U.S. Senate nears deal to vote on $10.9 billion transportation bill
WASHINGTON (Reuters) - U.S. Senate leaders were nearing an agreement to vote this week on a $10.9 billion transportation funding extension already passed by the House of Representatives, signaling a desire to minimize drama over road construction money this summer.
Senior aides to Senate Democrats and Republicans said that under the plan, Senate Majority Leader Harry Reid will offer up the Republican-authored House measure, which aims to restore enough money to the Highway Trust Fund to keep federal funds flowing to road, bridge and transit construction projects through the end of May 2015.
Without new money for the Highway Trust Fund, the Department of Transportation has said it will start to cut back federal funding for projects by nearly a third starting on Aug. 1, the same day Congress begins a five-week summer recess.
The House bill would raise revenues from pension accounting changes, higher customs fees and a transfer from an environmental cleanup fund.
A similar measure passed by the Senate Finance Committee uses the same funding mechanisms but adds some tax compliance revenue measures that a number of Republicans are likely to oppose.
Reid will also allow a vote on that measure as an amendment to the House bill, the Democratic aide said. He also will allow a vote on an amendment from Democratic Senator Barbara Boxer to limit the extension until the end of 2014, the aides added, noting that the plan could still be delayed by objections from any senator.
Boxer, chairwoman of the Senate Environment and Public Works Committee, has argued in favor of a shorter extension that would force Congress to pass a longer-term transportation funding measure during the "lame duck" session that follows November congressional elections. She has said the House bill would delay action until next year, when a newly elected Congress takes office.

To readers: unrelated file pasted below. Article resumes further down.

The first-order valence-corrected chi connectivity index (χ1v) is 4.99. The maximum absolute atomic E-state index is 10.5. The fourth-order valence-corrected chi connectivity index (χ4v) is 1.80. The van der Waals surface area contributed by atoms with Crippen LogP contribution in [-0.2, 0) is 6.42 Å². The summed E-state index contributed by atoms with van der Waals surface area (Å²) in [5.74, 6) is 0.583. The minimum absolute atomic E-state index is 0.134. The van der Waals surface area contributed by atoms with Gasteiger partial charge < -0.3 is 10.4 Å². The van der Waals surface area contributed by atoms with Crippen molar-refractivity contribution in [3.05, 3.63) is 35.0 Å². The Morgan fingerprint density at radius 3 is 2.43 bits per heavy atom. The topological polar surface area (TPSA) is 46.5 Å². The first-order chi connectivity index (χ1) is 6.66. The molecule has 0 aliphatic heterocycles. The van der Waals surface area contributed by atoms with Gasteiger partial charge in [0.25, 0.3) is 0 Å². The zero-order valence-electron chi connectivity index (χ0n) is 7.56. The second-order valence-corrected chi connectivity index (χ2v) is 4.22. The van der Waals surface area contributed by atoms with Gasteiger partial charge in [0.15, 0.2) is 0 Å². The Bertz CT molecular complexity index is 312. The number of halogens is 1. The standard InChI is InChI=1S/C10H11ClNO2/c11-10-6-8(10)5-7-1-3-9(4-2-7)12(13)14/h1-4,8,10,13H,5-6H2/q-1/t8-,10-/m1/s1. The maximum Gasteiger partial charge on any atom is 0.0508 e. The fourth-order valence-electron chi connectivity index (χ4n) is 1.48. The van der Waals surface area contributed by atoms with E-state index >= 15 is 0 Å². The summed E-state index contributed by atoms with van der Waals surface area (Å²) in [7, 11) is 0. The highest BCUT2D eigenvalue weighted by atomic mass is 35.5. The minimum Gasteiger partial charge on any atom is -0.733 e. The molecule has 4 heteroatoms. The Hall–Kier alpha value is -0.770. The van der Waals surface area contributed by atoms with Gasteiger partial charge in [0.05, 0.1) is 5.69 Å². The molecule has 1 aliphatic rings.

U.S. Transportation Secretary Anthony Foxx said on Monday the House plan was a temporary fix that sets up a new highway funding crisis next year. He has requested a $302 billion, six-year transportation funding measure.
"It is hard to imagine that Congress will not push the snooze button on this issue again until crunch time," Foxx said at a news conference.
But there is significant bipartisan support for the House measure, which would avoid any slowdown in highway projects and construction worker layoffs for about 10 months. President Barack Obama also voiced support for it during stops at highway construction sites last week around the United States.
The Highway Trust Fund, which has been supported by fuel tax revenues since its inception in 1956, has run chronically short of money in recent years because of higher construction costs and improved vehicle fuel economy.
Trucking firms and many other industry groups favor higher fuel tax rates, unchanged since 1993, to return it to solvency, a method also advocated by Boxer. But Republicans and the Obama administration have largely ruled that out this year.
(This story was refiled to correct typographical error in headline)
(Reporting by David Lawder; Editing by Lisa Shumaker)